- Insects: most insects are not considered kosher, so fruits and vegetables should be inspected and washed thoroughly before being eaten.
People who wish to eat a strict kosher diet should be careful about cross-contamination between meat and dairy, meat and fish, and kosher foods and non-kosher foods. Foods that must not be combined should have separate equipment and preparation areas.
Although kosher laws forbid some foods, there are still many foods available.
Pareve foods have the fewest restrictions, providing the producer prepares them according to kosher rules. Examples of pareve foods are:
The only kosher mammals are those that are herbivores, chew their cud — known as ruminants, and have cloven hooves. These include:
The Torah lists 24 species of fowl that are forbidden by kosher law. All other birds are considered kosher. In the United States, the only poultry considered kosher are:
Kosher fish must have fins and scales, and seafood that does not meet those basic requirements is not kosher. Popular kosher fish include:
Unlike meat and poultry, there are no strict rules regarding the preparation of fish.
The majority of plant-based foods are pareve, meaning they are suitable for a kosher diet.
While plant-based foods are acceptable in their purest forms, some processing methods and added ingredients can deem them not kosher.
- Grains: Grains and pulses are kosher. However, if products, such as bread, contain animal shortening, or their processing equipment also handles meat or dairy, they will not be kosher.
- Fruit and vegetables: Similar to grains, if fruit and vegetables come into contact with meat or dairy during processing they are not kosher. It is also important to check products for insects or larvae, as these are not kosher.
- Oils: It is important for all stages of oil refinement and processing to be free from contamination with meat or dairy for the final products to be considered kosher.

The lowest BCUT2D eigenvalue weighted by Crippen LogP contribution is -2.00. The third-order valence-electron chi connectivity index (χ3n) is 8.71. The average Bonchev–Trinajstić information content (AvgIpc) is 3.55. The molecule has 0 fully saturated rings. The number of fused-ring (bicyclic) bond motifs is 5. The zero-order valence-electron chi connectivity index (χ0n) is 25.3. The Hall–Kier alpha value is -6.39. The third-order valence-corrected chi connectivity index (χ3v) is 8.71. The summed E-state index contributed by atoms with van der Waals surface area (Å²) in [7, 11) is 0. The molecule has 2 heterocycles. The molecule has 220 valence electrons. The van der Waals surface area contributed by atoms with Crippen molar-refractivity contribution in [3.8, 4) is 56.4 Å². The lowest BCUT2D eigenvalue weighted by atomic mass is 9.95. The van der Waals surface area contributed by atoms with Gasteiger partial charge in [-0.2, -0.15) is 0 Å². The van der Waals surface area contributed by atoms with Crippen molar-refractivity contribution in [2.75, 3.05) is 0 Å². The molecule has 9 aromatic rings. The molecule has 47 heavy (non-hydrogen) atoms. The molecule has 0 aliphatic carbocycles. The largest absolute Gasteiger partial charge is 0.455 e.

The reason for a product not being kosher may not be clear from ingredients list, so checking for kosher certification is important.
Passover, or Pesach, is an 8-day festival that takes place in early Spring. It celebrates the freeing of Israelites from Ancient Egypt.
For people who wish to follow a kosher diet, there are special rules to follow during Passover. A person should consume no leavened grains, or “chametz”, from midday of the day before Passover until the end of the festival.
To “leaven” a bread means to make it rise. Although kosher rules permit most grains during Passover, they must not contain any yeast or have been in contact with moisture for longer than 18 minutes.
Matzo, a type of unleavened flatbread, is not considered chametz and can be eaten throughout Passover.
Other foods to avoid
Other foods that are considered chametz, which kosher rules forbid during Passover, include:
- most alcoholic drinks
Buying kosher food can present many challenges, as many foods go through complex stages of production. Each stage should conform to kosher laws by eliminating cross-contamination with non-permitted foods.
Certification ensures that foods have met all necessary requirements to be deemed kosher.
Certified food usually displays a label from one of several certifying organizations.
If food is certified for Passover, it will display a separate label.
Many Jewish people choose to eat a kosher diet as it helps them feel connected to their heritage, faith, and communities.
Despite its many restrictions, a kosher diet can offer lots of variety and nutritional balance.
Certification of kosher foods has helped make the process of buying kosher food simpler.